As with all new consumer products, though, innovation is only a smidgen more important than launch timing.And van der Bergh says, while he had no way of knowing just how closely his planets were aligning when he first conceived the notion of a Virtual Realty property search engine back in 2015, he would eventually launch the app during the most pivotal and volatile period the real estate marketing industry had experienced in recent history. In South Africa, Property24 and Private Property have gradually become the online property search portal giants with no competitors coming close to their market share. They are the country’s property marketing equivalent of Facebook, which has close to two billion active users globally, and is nearly twice the size of its nearest social media platform rival,” van der Bergh explains.“But since two industry Titans dominated locally, there was competition and realtors had a choice of where to market according to their budgets and required exposure.

“Last year, however, Property24, which is owned by media heavyweight, Naspers, put in a bid to buy Private Property and the repercussions of the proposed merger are so far-reaching, that deal is under scrutiny by the Competition Commission,” he says.Widespread comments in media in recent months indicate the proposed take-over hasn’t gone down well with the real estate industry, with most players anticipating they’ll be held to ransom by the resultant monopoly.A recent survey by HomeTimes.co.za revealed that 61% of agents believe that the current pricing models are already too expensive and fear that by eliminating the element of competition, marketing costs are likely to escalate even further.Van der Bergh may inadvertently have hit the timing sweet spot in terms of offering a disgruntled industry an alternative one-stop-shop digital platform to the search engine gargantuans, but his simple and competitive pricing model based on a marketing budget-friendly flat rate without any unwelcome additions such as cost-per-click billing, is also finding favour with realtors.That being said, he doesn’t regard Propscan to be direct opposition to any other property portal—big or small—because of its superior end-user experience that provides engaging VR property viewing, among other features, and its DIY, uncomplicated and low-cost technology offering to the real estate industry.He’s also not particularly afraid of giants.Mergers and buyouts have become a common global trend, but van der Bergh believes that big business will, in fact, be hard-pressed to make the quick-step changes that the next generation of consumers will demand from their service providers.In 2015, Millennials surpassed Gen X to become the largest share of the US workforce, according to the Pew Research Center. South Africans aged 11 to 31 at the time of the 2011 census made up around 40% of this country’s population. About half of those were in their 20s.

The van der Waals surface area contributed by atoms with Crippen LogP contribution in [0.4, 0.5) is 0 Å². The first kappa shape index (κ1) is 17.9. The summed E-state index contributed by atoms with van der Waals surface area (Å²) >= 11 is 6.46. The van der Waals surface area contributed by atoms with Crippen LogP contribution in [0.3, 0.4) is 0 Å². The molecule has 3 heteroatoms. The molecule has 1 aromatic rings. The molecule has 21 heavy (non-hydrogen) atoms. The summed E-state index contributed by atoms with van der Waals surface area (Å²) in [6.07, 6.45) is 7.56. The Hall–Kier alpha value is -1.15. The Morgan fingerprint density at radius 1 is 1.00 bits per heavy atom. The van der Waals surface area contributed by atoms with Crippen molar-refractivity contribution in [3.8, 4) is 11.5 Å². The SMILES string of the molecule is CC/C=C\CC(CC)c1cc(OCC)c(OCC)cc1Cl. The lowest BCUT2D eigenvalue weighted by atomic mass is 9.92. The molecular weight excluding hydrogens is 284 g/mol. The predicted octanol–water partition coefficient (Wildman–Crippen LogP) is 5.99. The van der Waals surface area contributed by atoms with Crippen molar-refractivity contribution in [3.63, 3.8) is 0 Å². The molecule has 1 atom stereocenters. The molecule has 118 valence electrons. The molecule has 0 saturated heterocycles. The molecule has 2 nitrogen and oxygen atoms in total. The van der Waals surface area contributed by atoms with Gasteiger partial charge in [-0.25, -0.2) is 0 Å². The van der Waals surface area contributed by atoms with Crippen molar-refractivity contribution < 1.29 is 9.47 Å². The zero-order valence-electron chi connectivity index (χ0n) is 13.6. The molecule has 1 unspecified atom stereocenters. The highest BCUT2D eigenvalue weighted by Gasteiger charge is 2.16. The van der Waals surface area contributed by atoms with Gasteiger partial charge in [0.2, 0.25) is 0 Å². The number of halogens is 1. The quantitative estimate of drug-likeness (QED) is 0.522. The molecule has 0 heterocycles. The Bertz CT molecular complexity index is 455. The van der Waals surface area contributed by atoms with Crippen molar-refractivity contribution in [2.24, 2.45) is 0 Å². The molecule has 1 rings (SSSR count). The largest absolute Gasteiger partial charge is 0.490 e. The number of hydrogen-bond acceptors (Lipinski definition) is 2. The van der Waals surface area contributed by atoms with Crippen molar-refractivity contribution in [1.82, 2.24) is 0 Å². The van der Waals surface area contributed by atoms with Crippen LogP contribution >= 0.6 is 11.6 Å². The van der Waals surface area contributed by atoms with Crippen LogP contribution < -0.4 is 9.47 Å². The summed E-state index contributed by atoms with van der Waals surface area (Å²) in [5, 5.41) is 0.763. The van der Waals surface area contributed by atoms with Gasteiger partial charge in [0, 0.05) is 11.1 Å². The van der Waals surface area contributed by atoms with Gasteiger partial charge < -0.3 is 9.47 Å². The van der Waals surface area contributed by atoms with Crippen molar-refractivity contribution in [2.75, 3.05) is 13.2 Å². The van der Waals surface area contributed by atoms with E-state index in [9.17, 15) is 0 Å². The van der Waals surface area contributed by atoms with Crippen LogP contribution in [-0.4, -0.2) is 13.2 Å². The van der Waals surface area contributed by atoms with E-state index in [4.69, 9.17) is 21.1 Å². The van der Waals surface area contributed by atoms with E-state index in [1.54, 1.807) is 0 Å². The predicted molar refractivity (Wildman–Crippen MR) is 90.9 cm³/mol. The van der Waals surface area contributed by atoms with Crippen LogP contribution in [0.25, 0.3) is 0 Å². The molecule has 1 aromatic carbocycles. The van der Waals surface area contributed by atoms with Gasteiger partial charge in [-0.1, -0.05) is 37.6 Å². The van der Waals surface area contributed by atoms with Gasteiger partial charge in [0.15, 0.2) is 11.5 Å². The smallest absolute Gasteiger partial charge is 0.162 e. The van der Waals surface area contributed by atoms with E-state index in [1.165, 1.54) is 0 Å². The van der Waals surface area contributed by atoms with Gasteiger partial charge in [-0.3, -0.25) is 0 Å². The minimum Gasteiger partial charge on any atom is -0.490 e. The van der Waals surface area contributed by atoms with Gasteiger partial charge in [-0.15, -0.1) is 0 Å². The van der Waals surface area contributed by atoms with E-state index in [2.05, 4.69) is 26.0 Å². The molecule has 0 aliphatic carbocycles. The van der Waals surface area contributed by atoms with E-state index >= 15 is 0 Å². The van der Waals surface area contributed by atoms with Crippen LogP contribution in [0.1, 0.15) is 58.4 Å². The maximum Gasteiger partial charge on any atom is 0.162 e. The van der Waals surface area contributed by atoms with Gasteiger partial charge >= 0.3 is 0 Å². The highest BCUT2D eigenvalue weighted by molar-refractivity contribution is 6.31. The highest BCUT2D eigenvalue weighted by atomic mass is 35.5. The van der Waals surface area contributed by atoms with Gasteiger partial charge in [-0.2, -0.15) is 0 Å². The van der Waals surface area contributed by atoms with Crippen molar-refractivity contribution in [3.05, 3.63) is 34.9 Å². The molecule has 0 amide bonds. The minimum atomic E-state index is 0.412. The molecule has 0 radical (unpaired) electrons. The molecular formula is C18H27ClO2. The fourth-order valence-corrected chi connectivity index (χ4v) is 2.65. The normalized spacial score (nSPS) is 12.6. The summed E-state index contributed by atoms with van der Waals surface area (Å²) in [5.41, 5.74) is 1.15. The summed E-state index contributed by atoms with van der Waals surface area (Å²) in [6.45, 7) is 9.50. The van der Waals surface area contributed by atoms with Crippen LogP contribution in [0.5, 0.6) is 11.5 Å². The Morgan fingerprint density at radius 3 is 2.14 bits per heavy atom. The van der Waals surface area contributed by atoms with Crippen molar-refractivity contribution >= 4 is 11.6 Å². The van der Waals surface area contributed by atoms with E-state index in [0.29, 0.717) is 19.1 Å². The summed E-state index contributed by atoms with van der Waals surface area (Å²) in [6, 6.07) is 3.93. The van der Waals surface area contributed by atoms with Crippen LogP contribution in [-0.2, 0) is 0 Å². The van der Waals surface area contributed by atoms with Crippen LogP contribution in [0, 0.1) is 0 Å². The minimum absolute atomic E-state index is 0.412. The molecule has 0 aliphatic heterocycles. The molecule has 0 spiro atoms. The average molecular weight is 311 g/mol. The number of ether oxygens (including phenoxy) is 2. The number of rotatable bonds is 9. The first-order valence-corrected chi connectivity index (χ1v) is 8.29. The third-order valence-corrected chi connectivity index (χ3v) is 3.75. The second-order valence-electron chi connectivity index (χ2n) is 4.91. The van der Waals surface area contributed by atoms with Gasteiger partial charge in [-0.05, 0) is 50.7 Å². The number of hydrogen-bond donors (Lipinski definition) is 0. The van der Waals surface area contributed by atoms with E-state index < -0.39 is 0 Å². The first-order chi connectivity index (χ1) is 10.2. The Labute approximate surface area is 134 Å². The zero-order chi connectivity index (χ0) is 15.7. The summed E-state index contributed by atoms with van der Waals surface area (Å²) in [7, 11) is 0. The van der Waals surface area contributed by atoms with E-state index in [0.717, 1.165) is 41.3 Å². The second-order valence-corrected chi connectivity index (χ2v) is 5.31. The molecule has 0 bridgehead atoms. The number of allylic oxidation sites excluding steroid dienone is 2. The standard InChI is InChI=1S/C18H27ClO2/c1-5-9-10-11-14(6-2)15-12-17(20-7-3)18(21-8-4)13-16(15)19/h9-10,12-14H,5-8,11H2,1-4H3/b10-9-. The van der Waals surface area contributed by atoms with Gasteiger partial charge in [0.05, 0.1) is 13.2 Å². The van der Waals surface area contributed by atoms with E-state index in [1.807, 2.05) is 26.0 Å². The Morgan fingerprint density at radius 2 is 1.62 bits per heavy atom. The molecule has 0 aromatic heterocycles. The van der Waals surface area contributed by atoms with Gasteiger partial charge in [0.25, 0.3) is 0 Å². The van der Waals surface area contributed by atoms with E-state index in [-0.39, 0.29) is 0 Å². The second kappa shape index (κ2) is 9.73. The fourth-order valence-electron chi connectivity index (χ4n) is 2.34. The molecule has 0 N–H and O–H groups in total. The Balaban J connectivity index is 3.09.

“It is very often the small businesses and innovative players who identify new trends and put current products and services under a microscope, identifying potential areas for improvement and enhancement,” explains van der Bergh.In an interview with Fin24 last year, leading SA trends analyst, Dion Chang, founder of Flux Trends, said one of the most disruptive future business rebirths would be the death of legacy companies, which will be replaced by agile start-ups with lifespans of approximately 15 years.”It is important to understand the mega-trends that kick-started the disruptions. We are at a crossroads where one really does not know where it will go.The happily disruptive consumer wants to have seamless user experiences and...everything has to be delivered on demand,” said Chang.Van der Bergh agrees; but he fundamentally believes that to anticipate disruption is to be an agile, lean, mean and responsive organisation—something you can’t do if you’re trying to execute a handbrake turn in the corporate equivalent of an overloaded big rig.“Quick-time start-ups are the future of business, but it’s not easy for most of them to reach fifth gear because of the nature of what they represent; a vision investors have to buy into and then gamble that they’ll see a decent return—or even just recover their seed money.“And like with Propscan’s development, even the most thoroughly considered strategic planning timelines can be thrown off in a heartbeat if you hit a production, technology or supply chain obstacle. South Africa has lost thousands of entrepreneurial opportunities because the ideas men are very seldom also the money men, and we need to see far more of these partnerships forged by long-term commitments to help jump-start our very lacklustre economy. Banks have become very conservative in their lending, which means private sector investors need to start expanding their outlook laterally and, more often than not, their gambles will pay handsome dividends,” explains van der Bergh

The house that tech built